Basseterre, St. Kitts, December 03, 2018 (SKNIS): The Ministry of Health’s Chronic Disease Self-Management Programme (CDSMP) has been shown to be essential to the management of chronic conditions such as non-communicable diseases like cancer, diabetes and hypertension.
The CDSMP programme, started by Stanford University, was introduced to the Caribbean region in 2015. Since its introduction to the Federation of St. Kitts and Nevis, there have been 42 trained Living Healthy Leaders.
The training process requires that the living healthy leaders complete a four-and-a-half day Training Workshop. They are then required to conduct a six-week self-management programme for persons listed on the Disease Management Registry and/or caregivers or persons at risk.
These six-week workshops have been conducted throughout the year and will continue into 2019. Persons interested in learning how to manage their chronic conditions and reduce their medical costs can contact the Ministry of Health’s Health Promotion Unit at 869-467-1236 or visit their nearby health centre to get information on the programme.
On November 30 at the National Emergency Management Agency (NEMA) Conference Room, certificates were presented to 25 newly trained leaders in the programme.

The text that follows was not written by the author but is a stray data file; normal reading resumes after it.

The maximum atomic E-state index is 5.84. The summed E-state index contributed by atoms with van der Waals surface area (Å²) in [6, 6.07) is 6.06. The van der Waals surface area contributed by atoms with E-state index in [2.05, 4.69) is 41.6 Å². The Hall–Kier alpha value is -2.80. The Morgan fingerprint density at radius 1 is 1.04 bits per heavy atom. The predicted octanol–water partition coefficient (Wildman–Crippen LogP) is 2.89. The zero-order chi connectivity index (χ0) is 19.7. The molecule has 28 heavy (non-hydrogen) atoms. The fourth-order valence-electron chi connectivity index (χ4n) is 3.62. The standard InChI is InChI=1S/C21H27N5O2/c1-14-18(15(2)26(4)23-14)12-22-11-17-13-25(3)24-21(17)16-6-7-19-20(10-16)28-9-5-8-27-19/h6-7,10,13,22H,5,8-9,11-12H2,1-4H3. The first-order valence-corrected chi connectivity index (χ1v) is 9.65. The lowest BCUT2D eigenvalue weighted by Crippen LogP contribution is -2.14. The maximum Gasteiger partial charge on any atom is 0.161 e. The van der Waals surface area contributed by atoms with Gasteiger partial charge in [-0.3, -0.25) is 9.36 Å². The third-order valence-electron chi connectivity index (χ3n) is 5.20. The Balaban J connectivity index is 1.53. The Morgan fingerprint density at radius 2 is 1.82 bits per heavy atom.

The newly minted Living Healthy Leaders are Marlene Huggins-Stevens, Dr Marissa Carty, Dr Sharon Archibald, Beverlyn Prentice, Joseph Johnson, Samantha Browne, Mechelle Browne, Nadine Carty Caines, Michael Henville, Jacqueline France, Maria Stapleton, Jedalyn Lapitan, Taresa Maynard, Magdalena Watson, Roslyn Warner, Keith Warner, Amanda Caines, Eulynis Brown, Barbara Carey, Claudine Bergan Pennyfeather, Abi Begho, Ruth Phillip, Merlyn Hobson, Chere nAnn Weaver, and Novelia Nwuso.
Special awards were given to Dr. Marissa Carty, Marlene Huggins-Stevens and JoAnn Charles for their significant contribution and demonstration of selflessness during their stint in the workshops. An “Above and Beyond Award” was also presented to Joseph Richardson.
Health Planner in the Ministry of Health, Sylvester Belle said that chronic diseases and other chronic conditions have gradually surpassed communicable diseases as the leading cause of morbidity and mortality in the Federation. He added that, often times, the sufferers of these chronic conditions lack the basic skills to adequately care and manage their own conditions.
“As such, the Ministry of Health, in collaboration with regional partners, made the decision to embark on training programme aimed at empowering and improving care management skills for a cadre of health professionals and subsequently individuals suffering with chronic conditions,” he said.
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